User talk:Penguins53

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Welcome![edit]

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Disambiguation link notification for November 27[edit]

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Kennedy Bakircioglu[edit]

Instead of continually reverting me, please contribute to the discussion I have just started on the article's talk page. Thanks. Oh, and per WP:BRD, you should leave the article in its original state until the discussion resolves itself. – PeeJay 20:31, 11 December 2013 (UTC)

Okay, sorry. Kennedy is an ethnic Assyrian. Just became he was born in Turkey does not make him ethnically Turkish, aka of "Turkish descent." He has never stated that he is of Turkish descent; in fact, he has stated that he is Assyrian -- nothing else, as are most Assyrians.
We're not talking about ethnicity, we're talking about nationality. Unless I'm very much mistaken, Kennedy's parents were born as citizens of Turkey, yes? Hence, Kennedy is of Turkish descent by nationality. He can also be of Assyrian descent by ethnicity, no one is disputing that, but he is definitely of Turkish descent unless you have a source that says his father was never a citizen of Turkey. – PeeJay 03:20, 12 December 2013 (UTC)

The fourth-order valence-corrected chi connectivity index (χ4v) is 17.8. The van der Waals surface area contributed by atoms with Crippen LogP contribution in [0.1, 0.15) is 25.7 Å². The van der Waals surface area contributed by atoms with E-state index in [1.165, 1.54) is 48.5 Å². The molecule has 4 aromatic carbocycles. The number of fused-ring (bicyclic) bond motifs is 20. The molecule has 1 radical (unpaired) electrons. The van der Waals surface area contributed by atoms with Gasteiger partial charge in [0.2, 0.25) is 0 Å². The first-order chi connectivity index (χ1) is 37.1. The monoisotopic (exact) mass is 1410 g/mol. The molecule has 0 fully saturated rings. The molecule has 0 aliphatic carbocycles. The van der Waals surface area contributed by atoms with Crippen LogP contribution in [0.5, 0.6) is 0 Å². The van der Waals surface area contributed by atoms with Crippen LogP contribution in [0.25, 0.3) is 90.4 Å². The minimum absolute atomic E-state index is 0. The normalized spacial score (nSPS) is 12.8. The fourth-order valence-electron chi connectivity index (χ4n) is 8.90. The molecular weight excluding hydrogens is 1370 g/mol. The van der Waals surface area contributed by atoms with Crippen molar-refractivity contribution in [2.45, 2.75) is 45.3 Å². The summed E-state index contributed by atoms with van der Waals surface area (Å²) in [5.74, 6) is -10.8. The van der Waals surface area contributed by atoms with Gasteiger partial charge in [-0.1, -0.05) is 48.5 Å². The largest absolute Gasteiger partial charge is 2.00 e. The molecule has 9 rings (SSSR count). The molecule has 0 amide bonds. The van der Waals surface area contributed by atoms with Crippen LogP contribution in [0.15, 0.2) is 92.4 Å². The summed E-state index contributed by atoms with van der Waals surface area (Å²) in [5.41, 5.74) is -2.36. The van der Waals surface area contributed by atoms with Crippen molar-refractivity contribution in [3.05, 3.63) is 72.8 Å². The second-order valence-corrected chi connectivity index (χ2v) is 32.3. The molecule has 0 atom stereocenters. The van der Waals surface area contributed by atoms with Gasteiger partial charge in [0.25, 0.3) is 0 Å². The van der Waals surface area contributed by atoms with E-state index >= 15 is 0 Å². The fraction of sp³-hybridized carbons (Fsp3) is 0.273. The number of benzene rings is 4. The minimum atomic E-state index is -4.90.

But of "X" descent refers to ethnicity, not nationality.

Not necessarily. – PeeJay 12:21, 12 December 2013 (UTC)

Yes, actually, it does -- descent indicates that you are of an ethnic group. I do not say I am of British descent if I am an Arab living in England, for instance. So please, can we change this back to the right and get rid of the "of Turkish descent."

If you were an Arab (let's say Saudi Arabia, for argument's sake) living in England, of course you would not be of British descent. However, if you took British citizenship, your children could be said to be British people of Saudi descent. Therefore, Kennedy Bakircioglu is a Swedish person of Turkish descent, since his father was a citizen of Turkey. – PeeJay 13:10, 13 December 2013 (UTC)

I'm pretty sure that's not how it works.

Well, being "pretty sure" doesn't quite cut it. – PeeJay 19:12, 13 December 2013 (UTC)